Jay(presenter, male, 30s, dark haired, smooth)
Walking along a deserted beach, talking to camera
So, you’ve got your life all planned out, celibacy, monogamy, polygamy, kids, no kids, job, no job, whatever suits your style. But there is one decision left to make. All those low fat, lo-cal meals and gym workouts can’t put it off forever. He stops, looks straight at the camera. You’re going to die. Pause, then continues walking.
Of course that doesn’t mean that everything has to come to an end. Sure, you can choose to rot away in your coffin, but there’s no need to. Thanks to a variety of deities there are a wide range of paradises, nirvanas, utopias and even dystopias available, sufficient to satisfy the eternal needs of the most demanding of you.
There’s only one problem, with such a bewildering array of options, which one should you choose? It can be very difficult to get balanced information on which to base a decision. There’s no shortage of advocates for any particular choice, but these salespeople always make out that their product is the only possible one, making it very difficult to shop around. Until now. Now, for the first time ever on Network Television, for your entertainment and enlightenment, we present … the definitive guide to the Afterlife.
Cut to mid-20s, attractive, blonde presenter, Sasha standing in front of St Peter’s Gates. They are ornate, gilded and vast. It is impossible to see anything beyond or to the side of them. She speaks to camera.
… And what better place to start than Heaven. After all, there are … she consults her notes …2 billion Christians down there on Earth, so we’re starting with the most hoped for destination. There is a chuckle off camera, and Sasha turns towards it. There is a very venerable but kindly figure there, with an unostentatious halo hovering above him. This is St Peter. He explains himself, smiling apologetically… I’m sorry, it’s just so unusual to hear the word “destination” used entirely correctly. Sasha looks somewhat discomfited, but tries to get on with the interview.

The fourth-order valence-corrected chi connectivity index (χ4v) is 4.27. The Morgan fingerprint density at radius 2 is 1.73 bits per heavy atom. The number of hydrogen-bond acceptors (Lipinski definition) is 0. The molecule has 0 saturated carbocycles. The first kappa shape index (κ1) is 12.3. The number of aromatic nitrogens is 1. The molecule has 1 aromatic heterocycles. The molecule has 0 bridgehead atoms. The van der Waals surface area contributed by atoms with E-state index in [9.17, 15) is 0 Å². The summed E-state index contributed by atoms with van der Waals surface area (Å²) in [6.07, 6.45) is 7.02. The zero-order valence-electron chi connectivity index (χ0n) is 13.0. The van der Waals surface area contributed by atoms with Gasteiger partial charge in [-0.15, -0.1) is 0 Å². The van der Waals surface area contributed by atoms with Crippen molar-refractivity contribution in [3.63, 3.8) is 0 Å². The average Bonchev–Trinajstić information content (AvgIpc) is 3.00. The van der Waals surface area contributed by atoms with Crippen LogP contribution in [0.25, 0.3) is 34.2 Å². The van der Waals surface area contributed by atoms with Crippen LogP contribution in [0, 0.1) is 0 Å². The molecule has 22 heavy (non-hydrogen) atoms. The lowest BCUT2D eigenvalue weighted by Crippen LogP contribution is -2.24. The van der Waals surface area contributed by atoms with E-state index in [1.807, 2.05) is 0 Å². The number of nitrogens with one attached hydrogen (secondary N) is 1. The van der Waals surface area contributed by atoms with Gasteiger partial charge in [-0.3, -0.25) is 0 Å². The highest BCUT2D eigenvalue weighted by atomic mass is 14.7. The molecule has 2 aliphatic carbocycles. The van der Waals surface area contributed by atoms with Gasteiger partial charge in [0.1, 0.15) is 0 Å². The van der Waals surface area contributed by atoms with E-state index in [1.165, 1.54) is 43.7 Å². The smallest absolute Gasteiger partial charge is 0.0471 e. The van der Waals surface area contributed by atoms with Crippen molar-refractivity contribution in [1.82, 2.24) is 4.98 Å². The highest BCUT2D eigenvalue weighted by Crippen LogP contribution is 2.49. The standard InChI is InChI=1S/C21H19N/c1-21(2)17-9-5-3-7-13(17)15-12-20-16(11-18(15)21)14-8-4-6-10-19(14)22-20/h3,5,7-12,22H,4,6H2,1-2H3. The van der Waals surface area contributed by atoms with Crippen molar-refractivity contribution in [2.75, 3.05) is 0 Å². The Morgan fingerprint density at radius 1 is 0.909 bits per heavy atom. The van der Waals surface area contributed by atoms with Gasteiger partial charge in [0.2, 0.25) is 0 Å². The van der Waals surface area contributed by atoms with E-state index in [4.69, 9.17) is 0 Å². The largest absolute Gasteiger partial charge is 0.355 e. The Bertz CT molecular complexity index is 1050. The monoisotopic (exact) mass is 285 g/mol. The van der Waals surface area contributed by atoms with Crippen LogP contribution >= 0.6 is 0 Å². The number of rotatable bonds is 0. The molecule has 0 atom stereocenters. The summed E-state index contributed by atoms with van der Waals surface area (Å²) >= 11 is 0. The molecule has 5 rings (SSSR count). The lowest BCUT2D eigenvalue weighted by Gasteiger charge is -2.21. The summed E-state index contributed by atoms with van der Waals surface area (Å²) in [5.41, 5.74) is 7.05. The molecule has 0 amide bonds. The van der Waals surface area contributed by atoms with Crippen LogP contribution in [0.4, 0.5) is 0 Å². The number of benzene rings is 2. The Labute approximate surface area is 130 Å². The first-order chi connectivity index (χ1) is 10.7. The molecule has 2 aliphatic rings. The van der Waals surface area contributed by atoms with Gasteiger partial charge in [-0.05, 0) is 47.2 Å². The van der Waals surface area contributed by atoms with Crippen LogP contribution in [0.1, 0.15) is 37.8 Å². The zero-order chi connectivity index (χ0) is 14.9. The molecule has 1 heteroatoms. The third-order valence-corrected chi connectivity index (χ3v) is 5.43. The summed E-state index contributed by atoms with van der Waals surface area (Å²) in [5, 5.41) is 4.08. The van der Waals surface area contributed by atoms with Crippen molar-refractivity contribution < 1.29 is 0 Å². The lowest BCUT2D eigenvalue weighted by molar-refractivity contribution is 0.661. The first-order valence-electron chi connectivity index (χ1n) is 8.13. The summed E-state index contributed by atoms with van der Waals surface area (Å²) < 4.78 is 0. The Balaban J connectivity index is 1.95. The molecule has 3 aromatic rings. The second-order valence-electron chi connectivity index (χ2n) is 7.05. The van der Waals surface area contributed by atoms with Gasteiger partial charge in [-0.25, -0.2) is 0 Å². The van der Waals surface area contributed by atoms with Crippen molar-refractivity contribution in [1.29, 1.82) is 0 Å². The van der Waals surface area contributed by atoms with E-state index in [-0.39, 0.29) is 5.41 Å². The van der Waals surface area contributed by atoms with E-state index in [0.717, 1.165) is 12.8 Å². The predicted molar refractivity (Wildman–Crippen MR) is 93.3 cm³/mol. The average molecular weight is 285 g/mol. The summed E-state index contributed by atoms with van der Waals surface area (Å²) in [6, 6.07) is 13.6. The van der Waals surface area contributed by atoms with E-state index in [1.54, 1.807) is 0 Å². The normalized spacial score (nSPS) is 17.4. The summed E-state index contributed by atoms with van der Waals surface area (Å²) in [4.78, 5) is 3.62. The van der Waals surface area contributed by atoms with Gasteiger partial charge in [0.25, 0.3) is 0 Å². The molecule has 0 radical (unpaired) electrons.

So, she pauses, obviously unsure how to address him – Peter? Saint Peter? Saint? And finally settles on … Sir. You are in charge of the pearly gates?
Yes, I am, although as you can see, the pearls aren’t actually there anymore. We decided they were rather showy, not particularly suitable for a faith that preaches self-sacrifice and the lack of importance of material wealth.
Does that mean you have to deal with applications for entrance to Heaven? Do souls actually turn up at the gates?
Goodness me, no. That’s all sorted out long before anyone actually arrives here. The gates are just to signify the actual entrance to heaven. And admission is entirely decided by God Himself. The rest of us just aren’t infallible enough, I’m afraid.
So what is your actual role? Just a glorified doorman?
It’s a little more important than that. It’s obviously a big psychological transition going from earth to heaven and I play an important role in helping people through that. He looks slightly miffed at the question as well as not entirely convinced with his answer and rather brusquely tries to usher Sasha elsewhere.
Now, I believe you were to be given the tour. I think St Cuthbert is ready for you.